How to stay alive after you’re dead

Posted by Thomas Staley

“All living things seek to perpetuate themselves into the future, but humans seek to perpetuate themselves forever. This seeking – this will to ‘immortality’ – is the foundation of human achievement; it is the wellspring of religion, the muse of philosophy, the architect of our cities and the impulse behind the arts. It is embedded in our very nature” Stephen Cave

So if it is embedded in our nature, what potential do we have to perpetuate ourselves as humans in the 21st century?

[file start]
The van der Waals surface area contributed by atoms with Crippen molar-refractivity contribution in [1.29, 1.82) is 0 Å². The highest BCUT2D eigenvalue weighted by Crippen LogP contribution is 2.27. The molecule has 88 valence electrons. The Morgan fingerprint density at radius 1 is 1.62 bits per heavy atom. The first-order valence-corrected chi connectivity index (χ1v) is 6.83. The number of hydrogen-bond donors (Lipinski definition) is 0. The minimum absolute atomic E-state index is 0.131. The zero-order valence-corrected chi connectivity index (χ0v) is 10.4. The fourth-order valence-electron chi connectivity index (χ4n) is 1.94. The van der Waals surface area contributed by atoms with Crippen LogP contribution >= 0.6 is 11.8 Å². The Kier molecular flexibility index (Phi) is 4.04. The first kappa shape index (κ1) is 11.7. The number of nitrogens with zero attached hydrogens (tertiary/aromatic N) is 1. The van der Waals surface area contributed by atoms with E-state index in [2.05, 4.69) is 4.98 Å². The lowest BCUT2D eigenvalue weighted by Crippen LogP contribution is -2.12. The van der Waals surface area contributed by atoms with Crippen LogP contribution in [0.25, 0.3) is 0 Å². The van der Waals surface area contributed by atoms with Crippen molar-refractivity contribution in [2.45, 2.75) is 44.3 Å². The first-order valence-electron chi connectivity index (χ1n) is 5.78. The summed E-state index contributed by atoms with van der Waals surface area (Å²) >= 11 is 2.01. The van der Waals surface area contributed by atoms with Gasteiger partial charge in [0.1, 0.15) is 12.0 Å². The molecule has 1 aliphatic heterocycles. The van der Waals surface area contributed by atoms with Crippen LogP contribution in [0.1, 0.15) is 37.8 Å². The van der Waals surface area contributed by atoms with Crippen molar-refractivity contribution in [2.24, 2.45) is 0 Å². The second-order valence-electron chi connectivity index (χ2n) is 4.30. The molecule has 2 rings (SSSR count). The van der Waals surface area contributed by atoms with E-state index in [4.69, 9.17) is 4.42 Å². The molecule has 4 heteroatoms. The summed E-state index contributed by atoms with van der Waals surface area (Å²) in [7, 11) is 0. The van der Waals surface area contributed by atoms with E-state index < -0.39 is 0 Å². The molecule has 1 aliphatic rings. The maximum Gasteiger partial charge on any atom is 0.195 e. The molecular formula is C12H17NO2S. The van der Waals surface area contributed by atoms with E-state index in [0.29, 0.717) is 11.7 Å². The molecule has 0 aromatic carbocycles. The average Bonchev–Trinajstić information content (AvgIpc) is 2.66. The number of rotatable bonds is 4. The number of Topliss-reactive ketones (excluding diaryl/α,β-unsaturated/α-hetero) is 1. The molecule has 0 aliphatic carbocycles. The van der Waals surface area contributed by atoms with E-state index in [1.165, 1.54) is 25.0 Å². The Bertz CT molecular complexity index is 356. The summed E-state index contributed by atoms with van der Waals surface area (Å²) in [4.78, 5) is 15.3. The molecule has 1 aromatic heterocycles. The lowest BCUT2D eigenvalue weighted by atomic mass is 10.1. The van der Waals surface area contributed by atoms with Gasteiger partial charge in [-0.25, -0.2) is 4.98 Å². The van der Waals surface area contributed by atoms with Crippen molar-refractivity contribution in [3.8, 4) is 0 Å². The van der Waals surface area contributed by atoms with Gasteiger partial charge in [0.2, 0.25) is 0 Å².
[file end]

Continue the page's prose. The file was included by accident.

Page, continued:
In 2011 Russian entrepreneur Dmitry Itskov employed leading Russian specialists in the field of neural interfaces, robotics, artificial organs and systems, proposing the transfer of personality to an advanced non-biological carrier at the end of an individual’s natural lifetime. The ultimate objective of this project is the development of a hologram-like avatar with an artificial brain to which human personality is transferred.

Whilst many remain sceptical, and are concerned by the ethical implications of such technological developments, our physical presence in this world remains limited, for the time being, and is set to remain indefinitely so.

This is why the emergence of online digital legacy tools, that provide us with the opportunity to record our lives online and leave an everlasting legacy, provide a meaningful solution to the aforementioned conundrum concerning ‘immortality’.